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http://dx.doi.org/10.1016/j.bbr.2014.11.046DOI Listing
March 2015

Spatiotemporal specificity of contrast adaptation in mouse primary visual cortex.

Front Neural Circuits 2013 3;7:154. Epub 2013 Oct 3.

Department of Psychology and Neuroscience, Dalhousie University Halifax, NS, Canada.

Prolonged viewing of high contrast gratings alters perceived stimulus contrast, and produces characteristic changes in the contrast response functions of neurons in the primary visual cortex (V1). This is referred to as contrast adaptation. Although contrast adaptation has been well-studied, its underlying neural mechanisms are not well-understood. Therefore, we investigated contrast adaptation in mouse V1 with the goal of establishing a quantitative description of this phenomenon in a genetically manipulable animal model. One interesting aspect of contrast adaptation that has been observed both perceptually and in single unit studies is its specificity for the spatial and temporal characteristics of the stimulus. Therefore, in the present work we determined if the magnitude of contrast adaptation in mouse V1 neurons was dependent on the spatial frequency and temporal frequency of the adapting grating. We used protocols that were readily comparable with previous studies in cats and primates, and also a novel contrast ramp stimulus that characterized the spatial and temporal specificity of contrast adaptation simultaneously. Similar to previous work in higher mammals, we found that contrast adaptation was strongest when the spatial frequency and temporal frequency of the adapting grating matched the test stimulus. This suggests similar mechanisms underlying contrast adaptation across animal models and indicates that the rapidly advancing genetic tools available in mice could be used to provide insights into this phenomenon.
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http://dx.doi.org/10.3389/fncir.2013.00154DOI Listing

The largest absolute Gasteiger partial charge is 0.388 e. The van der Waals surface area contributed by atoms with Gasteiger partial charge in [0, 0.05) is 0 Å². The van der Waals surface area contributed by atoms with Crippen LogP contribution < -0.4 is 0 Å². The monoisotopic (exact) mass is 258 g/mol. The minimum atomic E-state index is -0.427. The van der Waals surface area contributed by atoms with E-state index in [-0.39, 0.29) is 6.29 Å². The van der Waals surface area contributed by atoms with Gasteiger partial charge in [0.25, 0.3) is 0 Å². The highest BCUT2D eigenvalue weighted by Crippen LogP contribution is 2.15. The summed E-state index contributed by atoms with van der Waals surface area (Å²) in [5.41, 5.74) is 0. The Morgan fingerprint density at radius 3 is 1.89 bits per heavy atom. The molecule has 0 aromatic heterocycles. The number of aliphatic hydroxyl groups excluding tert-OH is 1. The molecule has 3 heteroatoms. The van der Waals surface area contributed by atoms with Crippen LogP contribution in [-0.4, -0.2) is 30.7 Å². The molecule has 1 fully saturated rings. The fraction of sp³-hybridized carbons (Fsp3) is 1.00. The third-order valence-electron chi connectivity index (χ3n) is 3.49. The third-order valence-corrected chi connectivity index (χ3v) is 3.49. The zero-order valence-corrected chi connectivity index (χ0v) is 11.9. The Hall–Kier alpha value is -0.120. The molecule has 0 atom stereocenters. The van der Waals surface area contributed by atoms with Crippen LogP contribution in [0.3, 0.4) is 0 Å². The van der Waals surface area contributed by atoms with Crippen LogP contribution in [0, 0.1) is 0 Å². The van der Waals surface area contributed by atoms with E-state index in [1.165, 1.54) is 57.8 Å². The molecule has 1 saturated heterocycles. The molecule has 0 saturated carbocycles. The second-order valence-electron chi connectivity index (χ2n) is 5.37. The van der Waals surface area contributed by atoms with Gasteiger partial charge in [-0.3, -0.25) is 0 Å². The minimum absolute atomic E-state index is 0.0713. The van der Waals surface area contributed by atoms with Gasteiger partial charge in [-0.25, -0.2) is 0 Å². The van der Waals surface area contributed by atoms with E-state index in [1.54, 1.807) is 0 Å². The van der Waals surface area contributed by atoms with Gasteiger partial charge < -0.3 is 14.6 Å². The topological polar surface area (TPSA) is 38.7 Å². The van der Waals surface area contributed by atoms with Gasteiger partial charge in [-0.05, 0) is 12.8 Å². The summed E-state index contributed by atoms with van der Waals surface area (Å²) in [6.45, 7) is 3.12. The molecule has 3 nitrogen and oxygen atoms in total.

http://www.ncbi.nlm.nih.gov/pmc/articles/PMC3789212PMC
April 2014

Maternal genotype influences behavioral development of 3×Tg-AD mouse pups.

Behav Brain Res 2013 Sep 24;252:40-8. Epub 2013 May 24.

Department of Psychology & Neuroscience, Dalhousie University, Halifax, Nova Scotia, Canada B3H 4R2.

Transgenic mice are a valuable tool in the investigation of neurodegenerative disorders such as Alzheimer's disease. The triple transgenic mouse (3×Tg-AD) is a model of Alzheimer's disease that possesses age-related amyloid beta plaques, neurofibrillary tangles and cell death as well as cognitive decline. Because maternal effects may interact with pup genotype in determining behavior phenotypes, we used a cross-fostering paradigm to investigate the effects of maternal genotype on behavioral development of the 3×Tg-AD mouse model and its wildtype control (B6129S1F2) from 2 to 24 days of age. Developmental patterns of behavior were influenced by both pup and maternal genotype. The 3×Tg-AD mice were delayed in sensory reflexes, showed less activity and poorer habituation to a novel object, but showed advanced development of motor reflexes compared to wildtype pups. While there were no differences in levels of maternal care between transgenic and control mothers, maternal genotype affected the development of several pup reflexes (body weight, hindlimb grasp reflex, loss of crossed extensor reflex, vibrissae response, righting reflex) and the number of horizontal and vertical beam breaks in an open field. This study is the first to examine neurobehavioral development and maternal behavior in a mouse model of Alzheimer's disease, and highlights the importance of investigating the consequences of early environmental experience as well as genetic manipulation on behavioral development.